In a pinch, it actually sits perfectly on top of the bathtub, I kid you not.  But usually it fits in a corner somewhere and is very comfortable.  And I can stay up late talking with my friends and it’s awesome.

Hotels are nice.  Friends are sooooo much better.  It’s not really about the money – but I’d much rather buy dinner, buy the wine, buy flowers for my friends and spend more time with them. Sure – be considerate, clean up your messes, don’t spread out all over the living room, don’t stay too long, chip in for food.  But sleepovers rock.

If they have a bed for you, strip the sheets and stuff them into the pillowcase before you go, police up any mess.  They’ll ask you back.

Pick up a great host/hostess gift before you leave home, make it something signature to where YOU live.  It’s an exchange of cultures that way.

Airfare
Matrix ITA   http://matrix.itasoftware.com is a great place to look for the cheapest fares anywhere.  It’s not a booking service, it’s a huge, constantly scanning database (like Google for airfares) and it will find you today’s very cheapest price for any given ticket.  When you find the one you want, go directly to that airline’s web site (avoiding booking fees) and book it from there.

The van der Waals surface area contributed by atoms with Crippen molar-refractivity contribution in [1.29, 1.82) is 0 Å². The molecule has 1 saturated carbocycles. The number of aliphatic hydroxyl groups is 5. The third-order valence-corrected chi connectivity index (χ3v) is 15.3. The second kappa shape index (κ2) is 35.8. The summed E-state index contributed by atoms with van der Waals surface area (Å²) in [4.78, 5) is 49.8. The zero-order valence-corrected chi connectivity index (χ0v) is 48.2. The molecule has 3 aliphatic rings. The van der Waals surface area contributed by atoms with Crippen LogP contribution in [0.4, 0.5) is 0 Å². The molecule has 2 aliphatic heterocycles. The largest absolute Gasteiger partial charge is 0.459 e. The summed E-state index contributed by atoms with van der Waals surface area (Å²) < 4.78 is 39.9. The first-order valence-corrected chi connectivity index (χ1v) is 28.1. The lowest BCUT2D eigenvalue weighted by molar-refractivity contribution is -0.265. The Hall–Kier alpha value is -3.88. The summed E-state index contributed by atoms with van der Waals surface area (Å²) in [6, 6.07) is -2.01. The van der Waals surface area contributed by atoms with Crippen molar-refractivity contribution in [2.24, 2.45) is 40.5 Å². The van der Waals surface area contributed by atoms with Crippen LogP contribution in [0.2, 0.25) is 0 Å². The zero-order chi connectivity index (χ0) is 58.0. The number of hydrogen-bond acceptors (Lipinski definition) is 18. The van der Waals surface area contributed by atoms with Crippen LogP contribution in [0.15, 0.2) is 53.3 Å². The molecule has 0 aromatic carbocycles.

Transportation from airport to location
This varies a lot from airport to airport, so before you leave home, check out the airport website for the airport you land at.  On their web site, search “transportation”.  It will tell you all possible ways to get into the city and you can decide what you want to pay for. Many of the major cities have Metro straight from the airport.  Denver and DC are building lines (as of 3/13), Chicago, New York, and other major metropolitan areas have them already.  To find out what is available, go to the AIRPORT web site and search transportation.  For example, from Newark Airport to NYC it costs $25 per person round trip to take the train to NY Penn Station.  From O’Hare into Chicago, the Blue Line train costs $4.50 round trip.  Both take about an hour.  The key is to research before you go.

Food
If you are going into a big US city, I just plan $10 per person per meal.  But that’s me – I take this as a personal challenge.  I don’t eat swanky, but I do eat healthy and yummy. I look for the little, tucked away ethnic cafes and bistros, especially ones that I can’t find where I live, eat very healthy (read lots of veggies) which is generally less expensive and gives me better energy to explore, and drink only water. I rarely spend $10 on breakfast or lunch, which gives  the dinner budget a little breathing room.  You will have to budget based on how you want to eat.

Bottom Line: When you are going somewhere, it’s often possible to go somewhere else first.  Try choosing a long layover and The Louvre Method.  And don’t forget your camera!